(Host) The House has given preliminary approval to a bill that’s viewed as the first effort to reduce spending in the 2011 fiscal year. It’s part of the Legislature’s work to eliminate a projected $150 million budget gap.
The legislation places a one year moratorium on new applications under the state’s current use law.
The program allows participants to pay property taxes based only on the value of their land for its farm or forestry use – instead of the potential development value.
In return, the enrollees agree not to develop their land unless they pay a special penalty.
Woodstock Representative Alison Clarkson says the new moratorium will reduce costs by roughly $1.6 million dollars in next year’s budget:
(Clarkson) "It’s been in the past to reasonable effect. it’s nothing we wanted to do but we were having to balance in Ways and Means affecting a few hundred people versus affecting the 12,500 people that are in current use and who are our farmers and foresters, who are having one the most brutal economic years they’ve ever had."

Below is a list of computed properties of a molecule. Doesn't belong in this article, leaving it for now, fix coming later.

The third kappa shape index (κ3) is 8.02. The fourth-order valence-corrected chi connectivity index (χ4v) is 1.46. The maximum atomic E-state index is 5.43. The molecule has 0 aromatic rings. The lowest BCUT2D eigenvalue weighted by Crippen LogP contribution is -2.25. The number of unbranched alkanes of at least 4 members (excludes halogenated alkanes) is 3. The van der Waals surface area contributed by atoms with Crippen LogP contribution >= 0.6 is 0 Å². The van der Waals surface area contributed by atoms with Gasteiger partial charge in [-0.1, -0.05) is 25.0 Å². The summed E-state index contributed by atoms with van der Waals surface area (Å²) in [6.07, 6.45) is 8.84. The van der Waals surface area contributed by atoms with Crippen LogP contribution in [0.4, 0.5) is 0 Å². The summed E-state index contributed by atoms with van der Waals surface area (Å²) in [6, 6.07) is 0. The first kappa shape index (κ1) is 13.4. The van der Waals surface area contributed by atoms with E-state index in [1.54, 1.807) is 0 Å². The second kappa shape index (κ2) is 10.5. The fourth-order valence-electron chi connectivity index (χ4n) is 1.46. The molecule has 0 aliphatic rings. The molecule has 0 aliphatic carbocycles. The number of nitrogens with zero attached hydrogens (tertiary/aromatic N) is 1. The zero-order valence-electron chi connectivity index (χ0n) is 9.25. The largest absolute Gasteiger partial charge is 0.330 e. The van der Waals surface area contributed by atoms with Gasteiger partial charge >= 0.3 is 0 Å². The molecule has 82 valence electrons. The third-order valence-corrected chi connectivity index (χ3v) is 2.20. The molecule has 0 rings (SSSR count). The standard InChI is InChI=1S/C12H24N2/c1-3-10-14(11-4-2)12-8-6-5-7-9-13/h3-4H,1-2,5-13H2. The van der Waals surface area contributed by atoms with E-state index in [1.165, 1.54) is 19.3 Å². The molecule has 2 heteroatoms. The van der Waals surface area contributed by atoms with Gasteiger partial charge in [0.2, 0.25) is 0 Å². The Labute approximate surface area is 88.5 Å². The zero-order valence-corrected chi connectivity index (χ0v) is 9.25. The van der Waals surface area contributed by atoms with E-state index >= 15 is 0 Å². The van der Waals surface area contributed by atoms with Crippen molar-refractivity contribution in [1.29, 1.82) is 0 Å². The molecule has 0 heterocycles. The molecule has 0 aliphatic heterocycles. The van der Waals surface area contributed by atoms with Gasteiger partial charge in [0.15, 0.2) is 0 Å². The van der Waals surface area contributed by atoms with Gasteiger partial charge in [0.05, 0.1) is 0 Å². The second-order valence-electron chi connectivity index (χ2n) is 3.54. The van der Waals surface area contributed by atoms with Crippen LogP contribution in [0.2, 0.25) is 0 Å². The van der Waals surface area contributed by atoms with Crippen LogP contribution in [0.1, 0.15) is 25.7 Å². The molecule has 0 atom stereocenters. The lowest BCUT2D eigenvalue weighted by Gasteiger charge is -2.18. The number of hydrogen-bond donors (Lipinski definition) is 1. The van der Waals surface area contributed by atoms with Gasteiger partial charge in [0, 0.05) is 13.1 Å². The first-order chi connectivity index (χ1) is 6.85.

(Host) Clarkson says the legislation also includes some measures to tighten up the enforcement provisions of the program.
(Clarkson) "We were looking to maintain the integrity of the programming, hopefully increasing compliance, strengthening it and making it more sustainable because this program is under fire all the time in the Statehouse and we are only wanting to improve it at every turn if we can."
(Host) The measure will come up for final approval in the House on Wednesday.
The current use program is the topic of discussion on Vermont Edition today at noon.